Learn to trust this charred wood.
With the recent release of our new product, a binchotan-based konjac sponge, it seemed like the right moment to introduce this ingredient.
At first glance, it could seem rather strange to use charcoal in grooming products. We can indeed agree that burnt wood is rarely praised for its hygiene-related powers. However, you’ll be surprised to know that binchotan is more than simple charcoal you’d use to fuel your Sunday barbecues.
A traditional Japanese product
Binchotan was first produced in the 7th century in the Japanese Kishu province, now known as the Wakayama Prefecture, south of Kobe. Binchotan is obtained by slowly burning Holm - a very resistant kind of oak tree - at very high temperatures (between 1,000 and 1,300 °C), and was used as fuel for many years. The high burning temperature ensures the wood becomes very pure and porous carbon, and almost as resistant as iron. As a matter of fact, when struck, binchotan rings with a metallic sound.
What makes this charcoal so specific are its pores: the carbonation process completely empties the wood’s pores, leaving them free to gather and hold impurities through simple electromagnetic attraction. The fact that each binchotan branch is covered with billions of pores makes it all the more efficient.
In Japan, binchotan has various purposes.
In particular, binchotan is used to filter and purify water, like all active coals. If you want a better-looking alternative to your plastic Brita jug, simply boil a binchotan branch for 10 minutes and leave it in your glass water jug. Your jug will only look better for it and your water will definitely taste better. By absorbing your water’s impurities and odours, it will leave it with a very neutral taste, close to that of mineral water.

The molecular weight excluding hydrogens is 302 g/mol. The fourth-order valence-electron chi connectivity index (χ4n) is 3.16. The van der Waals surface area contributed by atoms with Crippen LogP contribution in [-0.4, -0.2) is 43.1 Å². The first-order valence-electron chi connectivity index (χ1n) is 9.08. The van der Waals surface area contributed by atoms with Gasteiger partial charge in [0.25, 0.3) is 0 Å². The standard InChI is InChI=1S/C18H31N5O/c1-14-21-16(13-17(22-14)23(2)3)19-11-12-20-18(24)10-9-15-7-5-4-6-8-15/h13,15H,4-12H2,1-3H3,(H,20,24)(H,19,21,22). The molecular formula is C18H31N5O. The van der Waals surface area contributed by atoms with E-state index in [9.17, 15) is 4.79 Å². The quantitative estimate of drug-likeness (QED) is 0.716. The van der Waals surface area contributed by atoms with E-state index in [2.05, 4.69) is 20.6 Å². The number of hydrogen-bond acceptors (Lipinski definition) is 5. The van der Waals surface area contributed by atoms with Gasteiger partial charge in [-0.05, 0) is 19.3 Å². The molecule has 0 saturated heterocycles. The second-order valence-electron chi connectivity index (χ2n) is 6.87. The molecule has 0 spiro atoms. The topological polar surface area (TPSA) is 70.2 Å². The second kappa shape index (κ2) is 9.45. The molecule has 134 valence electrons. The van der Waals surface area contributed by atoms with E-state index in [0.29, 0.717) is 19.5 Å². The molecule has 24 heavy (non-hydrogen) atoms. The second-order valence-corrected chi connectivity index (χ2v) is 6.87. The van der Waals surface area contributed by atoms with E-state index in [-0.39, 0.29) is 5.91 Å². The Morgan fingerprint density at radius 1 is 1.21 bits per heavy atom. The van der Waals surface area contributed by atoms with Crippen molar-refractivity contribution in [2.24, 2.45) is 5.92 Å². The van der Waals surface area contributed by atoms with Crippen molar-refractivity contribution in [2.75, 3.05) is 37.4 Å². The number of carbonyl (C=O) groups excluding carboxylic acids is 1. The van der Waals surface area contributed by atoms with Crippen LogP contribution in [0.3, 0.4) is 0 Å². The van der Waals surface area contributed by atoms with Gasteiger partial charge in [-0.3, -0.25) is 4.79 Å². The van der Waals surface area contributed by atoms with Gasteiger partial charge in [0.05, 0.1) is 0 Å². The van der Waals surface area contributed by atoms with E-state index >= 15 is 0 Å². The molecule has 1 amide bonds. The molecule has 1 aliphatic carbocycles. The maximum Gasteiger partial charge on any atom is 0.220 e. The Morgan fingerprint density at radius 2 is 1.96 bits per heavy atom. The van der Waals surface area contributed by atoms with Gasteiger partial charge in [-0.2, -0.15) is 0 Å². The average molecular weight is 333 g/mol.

Binchotan is also often used for cooking. It is traditionally used to remove the taste of water when cooking rice. It is also used to cook yakitori-style chicken, and eel, in order to highlight the subtleties of its taste. Binchotan is a mainstay of Japanese haute cuisine. That being said, if you ever happen to be in Paris, Pages restaurant does an excellent binchotan Kobe beef.
On occasion, binchotan can also be used as a unique, metallic-sounding xylophone called tankin.
Binchotan is also an excellent air purifier, and can be used as an air freshener, due to its odour-capturing capacity. It is particularly useful in a fridge where it will absorb ethylene (the gas expelled by certain fruit and vegetables, which accelerates rotting) enabling your food to stay fresh for longer. You can also use binchotan in your shoe cupboard or sports bag, no need to tell you why.
Binchotan has a very long shelf-life and can even be recycled: when broken into little pieces, it is a particularly efficient fertiliser. By now, your Brita jug should be starting to look really useless compared to this Japanese active charcoal.
In cases of emergency, binchotan can also be used to heal an intoxication and prevent bloating. We strongly advise you refrain from eating your binchotan toothbrush bristles, though.
How binchotan is used in Horace products
On top of its usual applications in your home’s kitchen and cupboards, binchotan should also be included in your grooming
On toothbrush bristles, binchotan prevents bad breath, plaque and cavities by absorbing bacteria, and whitening your teeth in the process. You now understand how important it was for us to have each of our toothbrush’s bristles covered in binchotan.
Binchotan has a purifying and cleansing effect on your skin, preventing spots, blackheads, and blemishes by absorbing excess sebum and impurities. We decided adding binchotan to our konjac sponge would be the easiest way for our customers to deep cleanse and gently exfoliate their facial skin. Konjac is the root of an Asian plant, which was simply mixed to water and then given the shape of a sponge. Exfoliating with the sponge is very gentle, so much so that it can be used even on the most sensitive of skins, without risking irritations. Exfoliating will become easy peasy.
Binchotan is really a jack-of-all-trades, as beneficial for your water as it is for your skin. Not bad for what you might have mistaken for a simple piece of charred wood.